We often hear about how wonderful the American health care system is. People sneer at Canada and Europe and suggest that this is socialized medicine. And why is this bad? Well, if you have "socialized" medicine, that is government sponsored medical coverage, this apparently leads to lack of choice. But the reality is that for most Americans there is really little choice. You have as much choice as your insurance companies will allow -- if you have insurance. Most private companies don't have to accept people with pre-existing conditions. And, because much health coverage is employer provided, if you move, change jobs, or lose your job you likely will lose your health coverage. In addition, from the statistics I've read, health care crisis marks the highest cause of bankruptcies in America -- and a majority of those who go into bankruptcy have health insurance -- it's just that the insurance doesn't cover enough. As for the millions who are without health care coverage and they swamp the ER's, who must treat people.

Do I have the answers? No, but something must be done, and soon. We've been arguing about this for decades. I remember having these conversations in High School, back in the 70s. Everyone was worrying about socialized medicine (especially my friends whose parents were doctors). Things have changed little -- but the costs have become overwhelming.

Now, as for me and my household, I have health care coverage for the family. It's expensive and it doesn't cover everything. So, my choices are limited. Indeed, the only people who really have choice are those who have high end employer provided health care (and that's diminishing every year) and the rich (have you been watching Royal Pains on USA?). If you've got money you can get whatever you want.

I don't envy the President on this issue, but I appreciate his willingness to step up to the plate and take a stand. Hopefully, Congress will act soon -- probably not by the end of August, but hopefully before the campaign season begins, when nothing will get done. It has to be done by the end of this year or it won't happen. So, act. It's a moral imperative -- for the health and well-being of the people is at stake.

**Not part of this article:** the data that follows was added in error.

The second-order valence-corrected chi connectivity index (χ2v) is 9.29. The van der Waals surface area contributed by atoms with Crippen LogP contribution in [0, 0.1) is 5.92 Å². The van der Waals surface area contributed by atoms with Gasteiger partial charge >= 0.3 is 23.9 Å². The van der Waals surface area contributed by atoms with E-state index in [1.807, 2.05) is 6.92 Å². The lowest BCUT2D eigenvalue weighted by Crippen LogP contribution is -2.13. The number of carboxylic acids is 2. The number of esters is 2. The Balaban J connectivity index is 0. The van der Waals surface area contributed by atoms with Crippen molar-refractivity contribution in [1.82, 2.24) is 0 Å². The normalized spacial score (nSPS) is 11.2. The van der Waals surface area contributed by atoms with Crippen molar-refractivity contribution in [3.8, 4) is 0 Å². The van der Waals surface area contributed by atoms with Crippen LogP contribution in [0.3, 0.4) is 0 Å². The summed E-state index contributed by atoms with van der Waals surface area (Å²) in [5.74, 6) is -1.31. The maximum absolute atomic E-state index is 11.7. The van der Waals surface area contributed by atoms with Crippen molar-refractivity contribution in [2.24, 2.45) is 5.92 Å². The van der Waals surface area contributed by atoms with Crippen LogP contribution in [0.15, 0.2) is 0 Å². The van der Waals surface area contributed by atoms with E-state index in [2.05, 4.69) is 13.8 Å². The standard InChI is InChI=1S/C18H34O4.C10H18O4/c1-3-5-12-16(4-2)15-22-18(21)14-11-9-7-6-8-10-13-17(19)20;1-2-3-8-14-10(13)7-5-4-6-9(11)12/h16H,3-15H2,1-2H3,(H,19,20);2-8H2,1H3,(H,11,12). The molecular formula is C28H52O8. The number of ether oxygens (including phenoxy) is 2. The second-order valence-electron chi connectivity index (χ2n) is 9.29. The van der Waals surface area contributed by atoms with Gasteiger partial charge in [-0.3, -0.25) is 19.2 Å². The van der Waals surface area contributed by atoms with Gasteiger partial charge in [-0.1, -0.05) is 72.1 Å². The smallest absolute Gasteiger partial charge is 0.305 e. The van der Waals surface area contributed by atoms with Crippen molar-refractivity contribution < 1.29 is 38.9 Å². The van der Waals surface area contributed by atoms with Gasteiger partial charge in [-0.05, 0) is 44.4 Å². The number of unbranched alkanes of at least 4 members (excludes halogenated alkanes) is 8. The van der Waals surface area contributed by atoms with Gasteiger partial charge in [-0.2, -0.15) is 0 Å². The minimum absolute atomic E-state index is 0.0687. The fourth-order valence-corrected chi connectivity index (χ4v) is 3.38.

Tuesday, July 21, 2009

A Little Jazz for your enjoyment -- from Lito Hernandez

Watch for the name Raul (Lito) Hernandez in a few years. He's a friend and former band mate of my son's at Santa Barbara High School. Brett is a year a head of Lito, so Lito just graduated. We've known him since the two were in Jr. High band together. We could tell then that he was a gifted musician. He's also a great young man! Now he's off to college.

Anyway, the other day Brett told me he'd seen a video of Lito's 2008 performance at the Grammy Spotlight Award Program -- Lito was Jazz Instrumental Runner up. Don't know who beat him out, but I think you'll enjoy his music! And Remember, this performance was a year ago -- when he was just a junior in high school.

Obama the Anti-Christ?

Back during the heated days of the most recent presidential election, Barack Obama was accused of many things. These ranged from being a non-citizen (I guess being born in Hawaii makes you a foreigner), a closet Muslim, and most intriguing of all -- the anti-Christ. Having come of age while Hal Lindsey and his Late Great Planet Earth reigned supreme, back when apocalyptic-tinged songs rang out on our record players (yes, we still had record players in the 1970s), I'm familiar with the ever-changing complexion of the anti-Christ. Over the years the AC (for short) has been identified as the Pope, Hitler, FDR, among others. Now, in the minds of some, Barack Obama is the new Anti-Christ.

Why? Well, people oversees like him -- that has to a bad mark on him. For some reason Americans take pride in being hated by "foreigners." We consider this perspective a matter of jealousy. So, if Obama is popular then he must be a -- traitor? Or, a weakling?

He's promising to make life better for the majority of Americans -- affordable health care for instance! Although gay rights activists aren't excited about the progress so far, just promising to ease the burden of gays and lesbians in America makes him a pariah.

Matt Sutton, a historian of American religion and author of an excellent study of Aimee Semple McPherson, opines as to Obama's problem with apocalyptic-driven evangelicals. No matter how hard he tries to break through and communicate with a vast majority of evangelicals they spurn his advances as anti-Christian. Indeed, even though he's more apt to quote Jesus than did the evangelical favorite George W. Bush, his rhetoric seen as pseudo-Christian and a cover for his devious plans to remake America into a pluralistic sort of place.

Anyway, back to Matt's article in Religion Dispatches, he opines as to Obama's problem.

So what does this mean for the Obama administration? Nothing very promising. Despite the president’s desire to find common ground with evangelicals, he is unlikely to be able to penetrate the apocalyptic fears that have characterized the evangelical movement since the Great Depression.

Obama is caught in a classic catch-22. The Antichrist, the Bible explains, is going to masquerade as an angel of light. This means that the more Obama accomplishes as president and the more he improves America’s image abroad, the more suspicious evangelicals will become; they don’t want to be duped by the devil. Obama’s talk of more cooperation with other nations, the possibility of a national health care plan, his move to nationalize some private businesses, and his goal of expanding protection of the rights of gays and lesbians will drive evangelicals to one certain conclusion: the End of Days are upon us.